There’s nothing quite so unsettling as a major move.
Plagued by timing unpredictability. On guard for daily disturbance.
We’re supposed to be adept at managing the sketchy, difficult stuff life throws at us, yes? Seasoned as we’ve been by heartache, isn’t that right?
To a point.
If ever I needed reminding that rational thinking and planning only gets us so far, this past chaotic year — consumed by change and at the mercy of the market — did the job.
Once again I learned that to-do lists are often nothing more than our fragile attempts to bring order to the disorder we find ourselves inhabiting.
Home is the place we’re supposed to feel at peace. But what happens when your home is no longer under your control? Somewhere on the horizon is a move date, but it’s elusive and can continue to push just out of reach. Amid the wait, there’s nothing we can do but steep in the unrest. Permit discomfort to wash over us. Summon our energy to simply be.
Flashes of insecurity and powerlessness gripped me repeatedly in the 10 months it took to sell our California house. During our sometimes frenetic de-contenting efforts we’d body slam into a flood of remembrances. Stuffed into the hidden recesses of closets, drawers and cabinets lay keepsakes and snippets of our 16 years of family-focused hopes and dreams.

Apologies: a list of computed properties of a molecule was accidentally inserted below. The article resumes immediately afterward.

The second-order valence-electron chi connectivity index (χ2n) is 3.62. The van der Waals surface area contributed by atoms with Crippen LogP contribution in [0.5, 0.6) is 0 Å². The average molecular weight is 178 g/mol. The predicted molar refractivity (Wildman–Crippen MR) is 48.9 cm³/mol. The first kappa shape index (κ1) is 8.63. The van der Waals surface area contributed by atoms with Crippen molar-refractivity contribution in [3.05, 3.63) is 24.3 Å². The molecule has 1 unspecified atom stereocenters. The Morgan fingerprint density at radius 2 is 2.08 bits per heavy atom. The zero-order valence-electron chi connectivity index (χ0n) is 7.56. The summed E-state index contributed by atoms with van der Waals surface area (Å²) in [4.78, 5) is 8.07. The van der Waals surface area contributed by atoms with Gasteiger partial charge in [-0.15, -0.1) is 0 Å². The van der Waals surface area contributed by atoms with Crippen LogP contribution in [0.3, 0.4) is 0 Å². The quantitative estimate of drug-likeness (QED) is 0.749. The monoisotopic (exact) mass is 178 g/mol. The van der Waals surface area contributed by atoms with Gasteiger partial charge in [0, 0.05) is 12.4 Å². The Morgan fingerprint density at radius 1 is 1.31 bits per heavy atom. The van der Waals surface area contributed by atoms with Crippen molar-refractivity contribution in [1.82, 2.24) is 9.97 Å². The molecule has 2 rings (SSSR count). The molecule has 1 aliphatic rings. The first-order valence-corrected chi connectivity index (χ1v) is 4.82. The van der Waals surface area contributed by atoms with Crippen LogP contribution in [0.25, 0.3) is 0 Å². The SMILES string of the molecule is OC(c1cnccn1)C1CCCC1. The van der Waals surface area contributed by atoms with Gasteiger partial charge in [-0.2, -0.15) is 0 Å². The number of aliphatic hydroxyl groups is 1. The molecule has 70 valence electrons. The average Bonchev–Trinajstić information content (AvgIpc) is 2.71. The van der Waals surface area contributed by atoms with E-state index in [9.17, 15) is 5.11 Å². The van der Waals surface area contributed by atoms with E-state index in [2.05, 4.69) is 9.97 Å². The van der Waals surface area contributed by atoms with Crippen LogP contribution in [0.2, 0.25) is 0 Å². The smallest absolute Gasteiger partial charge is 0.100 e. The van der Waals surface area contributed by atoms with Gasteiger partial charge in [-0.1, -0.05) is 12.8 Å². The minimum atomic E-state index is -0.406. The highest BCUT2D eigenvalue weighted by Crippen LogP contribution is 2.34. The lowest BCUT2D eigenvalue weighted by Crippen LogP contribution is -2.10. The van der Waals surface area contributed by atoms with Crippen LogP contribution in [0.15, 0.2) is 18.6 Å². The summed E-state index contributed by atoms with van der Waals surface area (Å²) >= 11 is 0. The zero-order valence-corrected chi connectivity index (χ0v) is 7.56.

Memories Stripped Away
Embedded in the walls now denuded of personal pictures are tears, whispers and sighs — the ghosts of who we once were, the family we tried to build. Under the eves and hidden amid the backyard garden live remnants of a once tempestuous reckoning. The kitchen table where I tentatively began my Coming2Terms blog went to the consignment store. It now resides in some mystery persons’s residence, radiating still, one hopes, the vital energy that birthed Silent Sorority.
Through it all, your cards and words of encouragement surfaced and resurfaced. In the slow unraveling of the recent past and the long goodbye we came face to face repeatedly with what might have been. We buried, once more in boxes, the mementos too precious to go into a trash or recycle bin.
Now in northern Nevada surrounded by cardboard boxes we live in a construction zone. We awake each morning to noises from nail guns and saws. The cacophony signals a new beginning, the next string of decisions and a new set of dreams.
Amid our move and home-related turmoil some new and remarkable women came into my life. More on those encounters in upcoming posts. On the Move – to be continued.